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Well, for all those “My Little Pony: Friendship is Magic” fans or bronies or pegasisters or whatever you like to call yourself out there, Season Five is upon us at last with “The Cutie Map” debuting last Saturday. Assuming you’re one of the…well, one people who read my reviews to MLP:FIM, I never review the show itself until the DVD release, so don’t expect my review of that episode or any in Season Five for a very long time (like…another year).

But I feel this was the most “different” an episode was in a long time, even compared to the violence level of the Season Four finale, and it had a much different “feel” to it. This led me to probe a bit deeper, and I noticed a number of interesting things about it. I figured I’d put them out here because…well, this is my blog and what else do you do with a blog but point out random things? 😛 Anyway, if you watched the episode too, see if you picked up on any of these.

1. Kelly Sheridan joins the cast

The new villain, Starlight Glimmer, was voiced by none other than voice acting giant Kelly Sheridan. She’s been in the business for 20 years and has done a great deal of Anime as well as American media. While I remember her best as Sango from “Inuyasha”, it’s interesting to note that she’s provided the voice of Barbie in all of Mattel’s straight-to-home-video Barbie films. I find that funny as that’s a rival to Hasbro. Anyway…Sheridan isn’t a stranger to the MLP franchise although the only voices she’s done up until now have been the stand-alone films that came prior to the FIM reboot. On a side note, I noticed she had the same hair style as Sango. 🙂

2. A unique kind of villain…or not so unique?

Staying on the subject of the biggest standout of the episode, the villain itself, Starlight Glimmer was a rather unique villain. It’s been a while since we’ve had a villain who is just a “straight unicorn”. Well, obviously Sunset Shimmer was another one, but in her case she had the whole “alternate universe” thing to enhance her own prestige. Starlight Glimmer didn’t really have that. And while both she and Sunset Shimmer derived their true “power” not through acts of magic but their ability to use and manipulate people, which itself is rather clever, Starlight Glimmer was the first opponent to be able to “taint friendship”, using a form of domination and control and passing it off as friendship.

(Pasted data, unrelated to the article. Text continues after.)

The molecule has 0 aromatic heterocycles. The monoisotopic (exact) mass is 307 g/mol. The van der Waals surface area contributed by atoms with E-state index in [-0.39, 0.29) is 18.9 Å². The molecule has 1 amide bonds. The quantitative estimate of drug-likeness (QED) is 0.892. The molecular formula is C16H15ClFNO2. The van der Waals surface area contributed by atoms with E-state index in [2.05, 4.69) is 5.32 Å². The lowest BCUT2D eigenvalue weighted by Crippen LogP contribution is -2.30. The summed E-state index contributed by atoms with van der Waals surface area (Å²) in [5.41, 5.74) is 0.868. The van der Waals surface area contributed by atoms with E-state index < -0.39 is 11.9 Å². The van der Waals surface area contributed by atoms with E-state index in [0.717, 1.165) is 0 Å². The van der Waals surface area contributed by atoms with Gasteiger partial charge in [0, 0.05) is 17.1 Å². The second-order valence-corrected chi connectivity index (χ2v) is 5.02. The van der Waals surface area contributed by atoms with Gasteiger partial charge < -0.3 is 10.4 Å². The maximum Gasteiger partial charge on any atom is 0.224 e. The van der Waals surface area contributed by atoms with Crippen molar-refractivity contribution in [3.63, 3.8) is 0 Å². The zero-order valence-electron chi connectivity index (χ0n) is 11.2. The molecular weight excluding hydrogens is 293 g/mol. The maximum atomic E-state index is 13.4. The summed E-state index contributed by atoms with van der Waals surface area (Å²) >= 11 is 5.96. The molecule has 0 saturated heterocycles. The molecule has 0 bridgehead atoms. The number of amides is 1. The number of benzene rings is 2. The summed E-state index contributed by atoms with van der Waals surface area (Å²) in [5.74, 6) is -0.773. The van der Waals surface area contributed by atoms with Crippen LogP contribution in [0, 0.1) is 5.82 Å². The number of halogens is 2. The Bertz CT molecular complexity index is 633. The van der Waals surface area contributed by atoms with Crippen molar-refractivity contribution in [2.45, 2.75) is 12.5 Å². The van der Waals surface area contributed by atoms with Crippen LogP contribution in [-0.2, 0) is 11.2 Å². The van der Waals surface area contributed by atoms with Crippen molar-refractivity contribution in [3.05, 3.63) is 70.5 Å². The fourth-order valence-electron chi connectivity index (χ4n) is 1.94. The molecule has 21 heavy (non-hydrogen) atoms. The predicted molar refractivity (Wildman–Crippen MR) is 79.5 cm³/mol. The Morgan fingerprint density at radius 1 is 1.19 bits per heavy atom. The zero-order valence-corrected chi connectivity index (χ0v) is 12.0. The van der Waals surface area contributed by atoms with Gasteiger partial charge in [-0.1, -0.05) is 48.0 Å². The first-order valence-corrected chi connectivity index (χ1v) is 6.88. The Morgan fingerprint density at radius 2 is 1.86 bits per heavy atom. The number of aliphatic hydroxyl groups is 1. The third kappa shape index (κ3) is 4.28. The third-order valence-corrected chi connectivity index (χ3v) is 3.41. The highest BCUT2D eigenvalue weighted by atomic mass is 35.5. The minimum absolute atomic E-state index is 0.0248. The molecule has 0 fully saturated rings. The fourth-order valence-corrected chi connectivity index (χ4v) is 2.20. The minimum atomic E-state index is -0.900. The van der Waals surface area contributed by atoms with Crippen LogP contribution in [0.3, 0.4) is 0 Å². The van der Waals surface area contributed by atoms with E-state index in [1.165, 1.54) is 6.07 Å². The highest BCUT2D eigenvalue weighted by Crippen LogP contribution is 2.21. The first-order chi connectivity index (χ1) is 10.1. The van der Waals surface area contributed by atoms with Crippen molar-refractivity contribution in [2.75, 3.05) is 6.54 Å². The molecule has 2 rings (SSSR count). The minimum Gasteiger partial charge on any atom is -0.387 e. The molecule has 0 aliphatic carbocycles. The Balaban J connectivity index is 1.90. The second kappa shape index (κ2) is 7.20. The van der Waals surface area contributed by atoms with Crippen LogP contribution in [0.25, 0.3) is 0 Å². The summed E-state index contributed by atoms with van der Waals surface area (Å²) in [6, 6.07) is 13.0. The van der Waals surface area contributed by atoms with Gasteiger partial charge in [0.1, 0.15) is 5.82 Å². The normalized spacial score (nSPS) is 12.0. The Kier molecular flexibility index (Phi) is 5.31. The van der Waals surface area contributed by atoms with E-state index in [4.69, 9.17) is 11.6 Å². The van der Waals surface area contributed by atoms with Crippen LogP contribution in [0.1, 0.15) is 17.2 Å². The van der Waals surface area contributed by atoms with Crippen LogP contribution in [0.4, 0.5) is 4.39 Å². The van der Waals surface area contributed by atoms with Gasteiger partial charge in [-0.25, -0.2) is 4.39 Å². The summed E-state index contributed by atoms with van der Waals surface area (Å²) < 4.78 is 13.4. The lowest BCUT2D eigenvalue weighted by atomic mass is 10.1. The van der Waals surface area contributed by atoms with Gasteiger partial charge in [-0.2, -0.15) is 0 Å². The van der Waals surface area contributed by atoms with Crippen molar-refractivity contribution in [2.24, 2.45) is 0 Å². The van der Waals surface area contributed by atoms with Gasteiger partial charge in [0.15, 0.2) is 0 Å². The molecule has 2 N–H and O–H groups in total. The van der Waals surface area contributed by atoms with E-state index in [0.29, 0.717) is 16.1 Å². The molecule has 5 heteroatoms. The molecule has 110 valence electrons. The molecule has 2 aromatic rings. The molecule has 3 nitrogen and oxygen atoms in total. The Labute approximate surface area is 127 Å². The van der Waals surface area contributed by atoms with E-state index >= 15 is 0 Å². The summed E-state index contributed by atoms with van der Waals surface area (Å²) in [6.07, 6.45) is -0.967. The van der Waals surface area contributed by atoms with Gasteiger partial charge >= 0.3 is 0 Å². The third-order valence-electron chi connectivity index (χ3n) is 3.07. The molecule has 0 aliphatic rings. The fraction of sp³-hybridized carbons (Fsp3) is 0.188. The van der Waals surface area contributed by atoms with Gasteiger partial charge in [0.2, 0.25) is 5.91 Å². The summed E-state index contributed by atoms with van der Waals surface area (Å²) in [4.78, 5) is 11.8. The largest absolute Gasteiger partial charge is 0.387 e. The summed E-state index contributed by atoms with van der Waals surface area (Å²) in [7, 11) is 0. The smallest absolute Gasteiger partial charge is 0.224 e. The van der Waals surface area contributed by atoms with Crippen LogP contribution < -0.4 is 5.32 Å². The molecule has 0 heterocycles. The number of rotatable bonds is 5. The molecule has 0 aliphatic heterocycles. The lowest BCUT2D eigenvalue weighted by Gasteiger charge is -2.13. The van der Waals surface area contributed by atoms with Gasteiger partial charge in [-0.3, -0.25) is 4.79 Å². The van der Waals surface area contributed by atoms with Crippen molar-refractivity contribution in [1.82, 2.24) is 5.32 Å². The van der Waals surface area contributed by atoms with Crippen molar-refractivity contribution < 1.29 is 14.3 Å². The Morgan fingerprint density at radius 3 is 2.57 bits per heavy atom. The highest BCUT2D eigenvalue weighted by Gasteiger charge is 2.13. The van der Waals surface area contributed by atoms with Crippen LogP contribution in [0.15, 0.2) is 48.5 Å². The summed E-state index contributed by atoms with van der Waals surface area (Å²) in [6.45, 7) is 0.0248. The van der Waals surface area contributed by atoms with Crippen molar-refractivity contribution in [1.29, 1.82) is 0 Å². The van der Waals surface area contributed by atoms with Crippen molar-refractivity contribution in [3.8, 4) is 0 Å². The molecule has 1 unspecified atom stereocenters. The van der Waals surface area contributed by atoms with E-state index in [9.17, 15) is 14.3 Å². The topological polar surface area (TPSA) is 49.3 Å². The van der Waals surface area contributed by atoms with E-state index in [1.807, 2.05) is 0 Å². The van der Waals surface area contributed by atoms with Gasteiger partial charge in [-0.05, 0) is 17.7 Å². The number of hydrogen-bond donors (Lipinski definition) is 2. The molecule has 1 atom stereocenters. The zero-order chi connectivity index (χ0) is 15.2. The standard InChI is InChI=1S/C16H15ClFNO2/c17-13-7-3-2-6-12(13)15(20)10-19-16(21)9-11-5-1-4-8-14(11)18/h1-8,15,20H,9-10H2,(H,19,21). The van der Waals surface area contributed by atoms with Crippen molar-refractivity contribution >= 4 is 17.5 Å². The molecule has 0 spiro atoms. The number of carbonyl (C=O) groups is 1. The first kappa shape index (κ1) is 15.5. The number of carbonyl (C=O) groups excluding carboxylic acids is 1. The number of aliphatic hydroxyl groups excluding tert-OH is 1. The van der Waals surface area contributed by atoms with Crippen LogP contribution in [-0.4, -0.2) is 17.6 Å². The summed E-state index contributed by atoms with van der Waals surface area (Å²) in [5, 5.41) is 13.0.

Still, in spite of that, there’s more than a little concern to me that she’ll end up being the “show version” of Sunset Shimmer. Based on her dialog it sounds as if she has a desire to bring people beneath her to feel comfortable around them, like Sunset Shimmer did. She’s obviously exceptional at magic if she has enough power to remove the abilities not only of an alicorn but one who herself is exceptional at magic, and she used quite a bit of talent in her escape as well. Time will tell because I doubt this is the last we’ve seen of Starlight this season.

3. More work for Rebecca Shoichet

On the topic of Sunset Shimmer, it seems voice actor Rebecca Shoichet is also cementing her role in MLP:FIM. Previously her only work on the show involved playing Sunset Shimmer in the Equestria Girls movies. But in this one she did both Sugar Bell and Night Glider. Could this mean those characters are going to be more permanent fixtures and they’re working to incorporate her fully into the cast? I’ve thought for years that they’d try to retire Tara Strong…

4. Where is everybody?

After four seasons, it’s obvious the show creators are going to need to get more, well, creative to find more things for the cast to do. And it seems their answer was to create the map device in the palace to send the girls all over Equestria, which opens up all sorts of possibilities. However, at the same time, I wonder just how accurate the show’s opening is going to be pretty soon as this might also mean Ponyville will barely feature in any episode, along with everyone who lives there. Even Spike seemed to be conveniently written out of this episode so it could focus on the Mane Six. Again, time will tell.

5. Ramp up the plotline